Chapter 16, The Trojan War
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♠ Apollodoros, Epitome 5.8
When the war had already lasted ten years, and the Greeks were despondent, Calchas prophesied to them that Troy could not be taken unless they had the bow and arrows of Hercules fighting on their side. On hearing that, Ulysses went with Diomedes to Philoctetes in Lemnos, and having by craft got possession of the bow and arrows he persuaded him to sail to Troy. So he went, and after being cured by Podalirius, he shot Alexander. Greek Text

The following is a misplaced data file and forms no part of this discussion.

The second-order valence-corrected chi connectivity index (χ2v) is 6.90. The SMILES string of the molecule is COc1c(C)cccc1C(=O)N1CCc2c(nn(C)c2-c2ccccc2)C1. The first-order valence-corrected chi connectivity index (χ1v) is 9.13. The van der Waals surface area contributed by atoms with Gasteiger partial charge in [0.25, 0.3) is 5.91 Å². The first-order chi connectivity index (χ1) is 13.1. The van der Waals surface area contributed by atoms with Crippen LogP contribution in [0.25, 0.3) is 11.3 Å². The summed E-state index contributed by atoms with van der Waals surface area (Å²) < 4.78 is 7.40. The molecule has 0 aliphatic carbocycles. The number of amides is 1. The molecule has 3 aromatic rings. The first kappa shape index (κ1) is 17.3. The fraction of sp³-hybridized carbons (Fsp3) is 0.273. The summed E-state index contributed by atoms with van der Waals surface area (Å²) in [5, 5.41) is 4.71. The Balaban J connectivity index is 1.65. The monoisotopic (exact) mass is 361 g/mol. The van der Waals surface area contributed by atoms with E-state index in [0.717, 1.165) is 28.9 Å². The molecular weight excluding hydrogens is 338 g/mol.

♠ Lesches, Ilias Mikra (Little Iliad) Argomentum PEG – Poetae Epici Graeci 1, p. 74, ed. A. Bernabé. Leipzig 1987.
♠ Diktis, De bello Troiano 4.19
Philoctetes advanced against Alexander and challenged him to fight, if he dared, a duel with the bow. Alexander agreed, and thus Ulysses and Deiphobus marked off a place for the contest. Alexander was the first to shoot and missed. Thereupon Philoctetes hit Alexander in the left hand, and then – he was howling with pain – struck his right eye, and then – he was trying to flee – pierced both his feet, and finally finished him off. Philoctetes’ arrows had once been Hercules’, and the Hydra’s lethal blood had stained their points. Latin Text
♠ Scholia at Lykophron, Alexandra 911 – Lykophronis Alexandra, vol. 2, pp. 293-94, ed E. Scheer. Berlin 1908.
Edited by Elena Bianchelli, Retired Senior Lecturer of Classical Languages and Culture, Univ. of Georgia, February 2023
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